Last Monday I received an email from a journalism student at Patrick Henry College in Virginia. Mari Davis asked if she could interview me about the Blogs 4 Life conference and the March for Life for her school paper, as she had run across my blog on the Pro Life Blogs website. After informing her that I had not personally attended either the conference or the March this year, I encouraged her to contact other bloggers who had been in attendance, and I also answered the few questions she posed for me. The following is her article.
Blogs Are Becoming a Formidable Force in Today’s Culture
By Mari Davis
January 24, 2007
Rob Bluey was seated behind a long table draped with a maroon cloth, along with six other panelists. Bluey, editor for HumanEvents.com, explained the draw of weblogs, “There’s so much excitement about blogging right now…. It’s so easy; the possibilities are endless.”
At the second annual Blogs for Life Conference, Charmaine Yoest hosted the “dream team of blogger panelists.”
Hosted by the Family Research Council at their headquarters in Washington, D.C., the Blogs for Life conference coincided with the 32nd annual March for Life which took place this past Monday. The events commemorate two landmark court decisions which legalized all forms of abortion. The Blogs for Life conference explained the influence of internet media on American culture at the grassroots level.
In his column “How Bloggers Took on Harry Reid and Won on Earmark Reform” written for The Examiner, Bluey explains how Capitol Hill was affected by the grassroots internet community. A group of bloggers and a video posted on YouTube, a site for videobloggers, sparked interest in a House debate which ended in an amended reform bill. “It goes to the highest point in government, it’s really amazing.”
Blogs for Life focuses on strategically using internet networking technology to promote Christian pro-life messages. The Blogs for Life network includes personal blogs like “Tulipgirl—Ideas for mothering, theology, and gracious living,” and specialized blogs such as “Mary Meets Dolly—A Catholic’s Guide to Genetics, Genetic Engineering and Biotechnology.”
A “blog,” short for “weblog,” often contains personal reflections, links to other sites, and texts of other sources as well as issues analysis and commentary. “…[N]o one has the right to tell someone else that his or her own life has less value than their own. Abortion and Euthanasia are straight up murder,” says “Bro Robin,” a member of Blogs for Life. “I got into blogging mostly out of curiosity,” he explained “It started off as just posting my interests and some quotes and pictures I enjoy then kind of blossomed into a political, social, and news commentary where I can express my views in an uninterrupted manner…. I can do whatever I want with it, it's a great expression of our freedoms as an American citizen.”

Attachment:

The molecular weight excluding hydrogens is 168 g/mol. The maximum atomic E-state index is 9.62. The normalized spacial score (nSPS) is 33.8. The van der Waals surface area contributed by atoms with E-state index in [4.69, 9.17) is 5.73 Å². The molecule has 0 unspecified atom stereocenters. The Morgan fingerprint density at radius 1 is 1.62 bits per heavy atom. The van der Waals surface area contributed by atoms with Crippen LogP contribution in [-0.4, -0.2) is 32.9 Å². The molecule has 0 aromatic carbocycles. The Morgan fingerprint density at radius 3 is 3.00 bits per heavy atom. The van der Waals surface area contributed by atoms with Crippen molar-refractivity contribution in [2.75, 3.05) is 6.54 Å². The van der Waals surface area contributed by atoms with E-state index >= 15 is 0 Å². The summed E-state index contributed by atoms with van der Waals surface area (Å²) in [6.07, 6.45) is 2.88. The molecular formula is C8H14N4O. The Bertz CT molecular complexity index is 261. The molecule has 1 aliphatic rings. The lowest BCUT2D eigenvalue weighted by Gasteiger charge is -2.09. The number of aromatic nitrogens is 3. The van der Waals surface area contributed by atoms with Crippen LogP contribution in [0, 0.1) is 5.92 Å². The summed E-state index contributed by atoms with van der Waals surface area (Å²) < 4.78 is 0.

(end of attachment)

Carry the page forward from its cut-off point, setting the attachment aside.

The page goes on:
LeShawn of LeShawnBarber.com, adds diversity to the “blogosphere.” Her website is considered the highest ranked black woman’s Christian conservative blog. Barber’s website, described by host Charmaine Yoest as “one of the top evangelical blogs out there,” addresses topics such as business, faith, and media bias.
Barber doesn’t believe in sugar-coating the truth. “On my site, I call abortion ‘murder,’” she said. Blogging gives her the freedom to be authentic. “I could never be in mainstream media calling abortion murder.” “Blogging has given me a fantastic platform to evangelize.”
Members of the panel encourage others to start and maintain blogs, and offer advice on how to do it. “Do it because you like to write,” Barber said. Network. “Networking with other bloggers is important…. Don’t get discouraged. Just remember why you’re doing it.”
David All, president of DavidAllGroup.com, explained that a variety of content is helpful in drawing a consistent audience to your site. “People are not stupid on the internet. Sometimes that’s hard for [site creators] to understand,” he explained.